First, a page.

Amino Acid Supplementation

As many of you may know, exercise and physical activity can cause your body to be sore for many days following. This soreness is often referred to as delayed onset muscle soreness, or DOMS.

Amongst athletes and fitness enthusiasts, a frequent remedy for improved muscle recovery is the supplementation of amino acids. Amino Acids are the building blocks for protein. There are 20 known amino acids required for the body that are separated into essential and nonessential. The body cannot produce essential amino acids; therefore, they must be acquired through diet. The body can produce nonessential amino acids on it’s own.

A related practice amongst athletes and fitness enthusiasts is the supplementation of BCAAs or branched chain amino acids. There are three BCAAs: leucine, isoleucine and valine. All three BCAAs are essential amino acids; but, not all essential amino acids are BCAAs. BCAAs are believed to facilitate protein synthesis in skeletal muscle and decrease body fat. This belief comes from the clinical use of amino acids to regulate anabolic hormones in deficient patients even though there is no convincing evidence of these claims on healthy patients.1

While the benefits of BCAA supplementation may seem enticing, there is also research showing that increased intake of the BCAA, leucine, may be linked to expediting the effects of the enzyme TOR. TOR is known as an enzyme that promotes aging.2 A common misconception about amino acids is that having higher proportions of them, like in animal products, is beneficial to us. This is inaccurate and is more damaging than it is beneficial.3

With the potential effects of supplementation and animal products, you might be wondering if there is a better way to get your daily intake of amino acids. Good news! A plant based diet can provide you with all the essential and nonessential amino acids your body is looking for.4

Here are 10 plant-based, readily available, highly affordable, protein dense foods: quinoa, lentils, chia seeds, broccoli, hemp seeds, spinach, almonds, sunflower seeds, brown rice, and black beans.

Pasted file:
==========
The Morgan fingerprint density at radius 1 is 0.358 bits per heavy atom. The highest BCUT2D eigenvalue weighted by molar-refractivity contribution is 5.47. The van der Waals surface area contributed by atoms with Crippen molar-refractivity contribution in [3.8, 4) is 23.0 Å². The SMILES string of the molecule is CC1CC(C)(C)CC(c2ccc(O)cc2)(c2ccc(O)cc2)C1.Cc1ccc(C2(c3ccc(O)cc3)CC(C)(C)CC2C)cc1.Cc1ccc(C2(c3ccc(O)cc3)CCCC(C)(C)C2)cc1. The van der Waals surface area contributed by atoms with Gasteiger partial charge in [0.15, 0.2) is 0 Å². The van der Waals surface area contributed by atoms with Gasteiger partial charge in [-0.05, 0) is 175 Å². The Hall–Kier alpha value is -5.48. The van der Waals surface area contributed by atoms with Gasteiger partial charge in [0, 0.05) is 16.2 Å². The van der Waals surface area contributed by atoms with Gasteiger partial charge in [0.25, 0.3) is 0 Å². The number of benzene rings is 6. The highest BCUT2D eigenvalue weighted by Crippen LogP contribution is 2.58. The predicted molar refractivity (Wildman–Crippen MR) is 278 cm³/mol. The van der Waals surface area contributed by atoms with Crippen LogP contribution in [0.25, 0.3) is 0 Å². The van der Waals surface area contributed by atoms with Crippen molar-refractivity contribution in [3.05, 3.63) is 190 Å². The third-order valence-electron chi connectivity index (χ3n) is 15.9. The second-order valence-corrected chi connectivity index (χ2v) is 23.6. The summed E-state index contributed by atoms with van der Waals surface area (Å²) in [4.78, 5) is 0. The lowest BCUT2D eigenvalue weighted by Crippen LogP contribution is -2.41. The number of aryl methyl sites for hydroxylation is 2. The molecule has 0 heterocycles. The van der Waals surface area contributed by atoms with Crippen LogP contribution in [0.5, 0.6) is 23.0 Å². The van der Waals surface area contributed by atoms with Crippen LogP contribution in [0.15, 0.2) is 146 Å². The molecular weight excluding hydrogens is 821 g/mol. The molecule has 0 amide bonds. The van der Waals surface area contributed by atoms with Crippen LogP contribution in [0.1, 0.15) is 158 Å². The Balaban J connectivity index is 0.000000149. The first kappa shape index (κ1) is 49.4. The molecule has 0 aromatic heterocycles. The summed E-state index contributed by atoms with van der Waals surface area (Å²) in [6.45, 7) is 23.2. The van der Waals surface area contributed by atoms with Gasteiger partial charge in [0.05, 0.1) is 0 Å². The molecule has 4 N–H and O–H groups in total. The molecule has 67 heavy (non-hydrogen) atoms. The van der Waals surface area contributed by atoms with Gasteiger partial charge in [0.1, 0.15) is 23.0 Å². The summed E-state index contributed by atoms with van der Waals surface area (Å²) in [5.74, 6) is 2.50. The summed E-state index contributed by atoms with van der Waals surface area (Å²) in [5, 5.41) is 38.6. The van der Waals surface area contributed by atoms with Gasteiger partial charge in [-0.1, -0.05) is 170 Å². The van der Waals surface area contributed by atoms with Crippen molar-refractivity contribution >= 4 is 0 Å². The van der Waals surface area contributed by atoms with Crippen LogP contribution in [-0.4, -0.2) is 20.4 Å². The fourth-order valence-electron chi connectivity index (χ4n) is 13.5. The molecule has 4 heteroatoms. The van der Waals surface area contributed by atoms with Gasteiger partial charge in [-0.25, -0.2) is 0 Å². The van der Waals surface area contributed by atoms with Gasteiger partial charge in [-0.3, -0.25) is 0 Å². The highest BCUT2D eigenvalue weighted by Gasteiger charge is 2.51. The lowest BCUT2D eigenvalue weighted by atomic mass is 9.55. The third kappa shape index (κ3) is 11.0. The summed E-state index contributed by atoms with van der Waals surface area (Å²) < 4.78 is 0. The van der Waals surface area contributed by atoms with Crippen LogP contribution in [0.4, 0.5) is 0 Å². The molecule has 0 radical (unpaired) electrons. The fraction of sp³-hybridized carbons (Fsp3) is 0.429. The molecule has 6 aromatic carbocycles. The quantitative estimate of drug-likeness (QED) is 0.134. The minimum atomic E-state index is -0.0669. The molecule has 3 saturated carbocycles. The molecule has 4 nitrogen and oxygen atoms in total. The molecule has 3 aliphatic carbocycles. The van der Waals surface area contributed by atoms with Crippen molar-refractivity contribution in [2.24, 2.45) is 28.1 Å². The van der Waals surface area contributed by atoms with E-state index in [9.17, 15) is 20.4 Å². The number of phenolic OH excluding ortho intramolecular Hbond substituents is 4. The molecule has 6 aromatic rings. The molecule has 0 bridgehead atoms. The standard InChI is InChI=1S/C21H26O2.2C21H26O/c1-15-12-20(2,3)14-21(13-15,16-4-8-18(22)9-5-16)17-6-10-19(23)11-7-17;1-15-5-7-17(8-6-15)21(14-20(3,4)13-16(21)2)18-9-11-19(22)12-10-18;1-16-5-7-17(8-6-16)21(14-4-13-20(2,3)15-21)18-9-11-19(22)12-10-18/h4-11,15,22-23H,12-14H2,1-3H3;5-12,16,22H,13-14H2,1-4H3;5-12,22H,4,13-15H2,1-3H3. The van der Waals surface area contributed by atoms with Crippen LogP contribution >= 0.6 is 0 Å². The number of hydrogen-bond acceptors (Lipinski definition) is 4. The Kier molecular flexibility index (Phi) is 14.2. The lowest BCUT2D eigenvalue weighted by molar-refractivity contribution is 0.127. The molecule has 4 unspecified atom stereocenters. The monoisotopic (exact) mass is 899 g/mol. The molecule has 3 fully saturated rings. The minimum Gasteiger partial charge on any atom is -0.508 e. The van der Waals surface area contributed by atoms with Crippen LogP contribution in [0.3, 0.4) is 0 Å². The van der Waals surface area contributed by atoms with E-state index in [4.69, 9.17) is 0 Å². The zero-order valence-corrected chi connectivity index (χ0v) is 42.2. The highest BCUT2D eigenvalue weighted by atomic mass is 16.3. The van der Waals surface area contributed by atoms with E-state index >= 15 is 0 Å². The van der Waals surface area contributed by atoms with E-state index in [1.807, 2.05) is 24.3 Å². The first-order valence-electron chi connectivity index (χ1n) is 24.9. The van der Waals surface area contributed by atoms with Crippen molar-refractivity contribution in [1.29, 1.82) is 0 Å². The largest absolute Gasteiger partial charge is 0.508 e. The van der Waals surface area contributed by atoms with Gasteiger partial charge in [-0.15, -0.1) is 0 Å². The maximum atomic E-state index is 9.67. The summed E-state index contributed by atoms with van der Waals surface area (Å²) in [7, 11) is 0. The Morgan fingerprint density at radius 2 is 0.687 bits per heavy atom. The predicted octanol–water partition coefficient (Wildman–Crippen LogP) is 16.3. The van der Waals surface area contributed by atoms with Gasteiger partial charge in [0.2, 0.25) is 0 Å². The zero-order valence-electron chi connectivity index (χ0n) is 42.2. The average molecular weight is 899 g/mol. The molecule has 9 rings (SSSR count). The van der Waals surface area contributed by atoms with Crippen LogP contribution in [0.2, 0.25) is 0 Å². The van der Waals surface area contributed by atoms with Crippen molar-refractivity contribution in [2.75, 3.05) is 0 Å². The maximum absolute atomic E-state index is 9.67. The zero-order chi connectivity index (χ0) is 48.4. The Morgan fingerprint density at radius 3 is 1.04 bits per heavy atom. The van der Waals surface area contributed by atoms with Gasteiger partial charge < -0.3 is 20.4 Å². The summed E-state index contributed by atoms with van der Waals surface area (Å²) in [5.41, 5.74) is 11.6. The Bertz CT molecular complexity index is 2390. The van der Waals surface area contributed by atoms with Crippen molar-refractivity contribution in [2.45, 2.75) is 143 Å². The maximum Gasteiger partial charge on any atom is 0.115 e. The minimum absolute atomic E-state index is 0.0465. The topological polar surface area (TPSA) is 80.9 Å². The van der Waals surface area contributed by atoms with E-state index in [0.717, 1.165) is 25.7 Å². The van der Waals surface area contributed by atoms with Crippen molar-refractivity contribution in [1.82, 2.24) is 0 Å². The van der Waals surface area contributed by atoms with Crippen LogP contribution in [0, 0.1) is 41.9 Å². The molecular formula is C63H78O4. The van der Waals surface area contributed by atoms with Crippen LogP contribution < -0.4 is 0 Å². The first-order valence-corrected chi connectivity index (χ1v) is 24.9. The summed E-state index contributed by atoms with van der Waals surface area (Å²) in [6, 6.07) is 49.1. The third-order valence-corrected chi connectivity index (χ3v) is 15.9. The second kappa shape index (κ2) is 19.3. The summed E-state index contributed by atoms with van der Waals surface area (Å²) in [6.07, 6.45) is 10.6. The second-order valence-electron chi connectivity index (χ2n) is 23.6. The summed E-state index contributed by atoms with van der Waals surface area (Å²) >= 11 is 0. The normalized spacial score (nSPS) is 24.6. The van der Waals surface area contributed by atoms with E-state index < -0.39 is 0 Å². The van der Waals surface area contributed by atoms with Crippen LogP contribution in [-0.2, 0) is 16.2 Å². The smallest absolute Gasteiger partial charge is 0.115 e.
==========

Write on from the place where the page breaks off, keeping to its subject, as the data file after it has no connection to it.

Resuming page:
Eating plant based foods will help to repair tissue and build muscle. This tissue repair will aid in recovery, and limit the effects of DOMS.



  1. McArdle, William D., Frank I. Katch, and Victor L. Katch. “Amino Acid Supplementation.” Exercise Physiology: Nutrition, Energy, and Human Performance. Baltimore, MD: Lippincott Williams & Wilkins, 2010. 551-52. Print.
  1. Written by: Michael Greger M.D. FACLM. “Living Longer by Reducing Leucine Intake.” N.p., n.d. Web. 08 Feb. 2017. 
  1. Ochoa, MD, Sofia P. “7 Serious Problems With Animal Protein.” Forks Over Knives. N.p., 31 Dec. 2016. Web. 08 Feb. 2017.
  1. Greger, M.D. Michael. “The Protein-Combining Myth.” NutritionFactsorg. N.p., n.d. Web. 08 Feb. 2017.

Published by Tarek Makled

My name is Tarek Makled. I am an ACE Certified Personal Trainer, Functional Range Assessment Specialist, Functional Range Conditioning Mobility Specialist, and a Licensed Kinstretch Instructor. I am also Adult First Aid/CPR/AED Certified.

2 thoughts on “Amino Acid Supplementation

  1. is it ok to get some of my protein from whey protein powder? I have tried to reach my goals with food alone and even with some of your suggestions, I still struggle to get as much protein as I should. are their any brands you might recommend?

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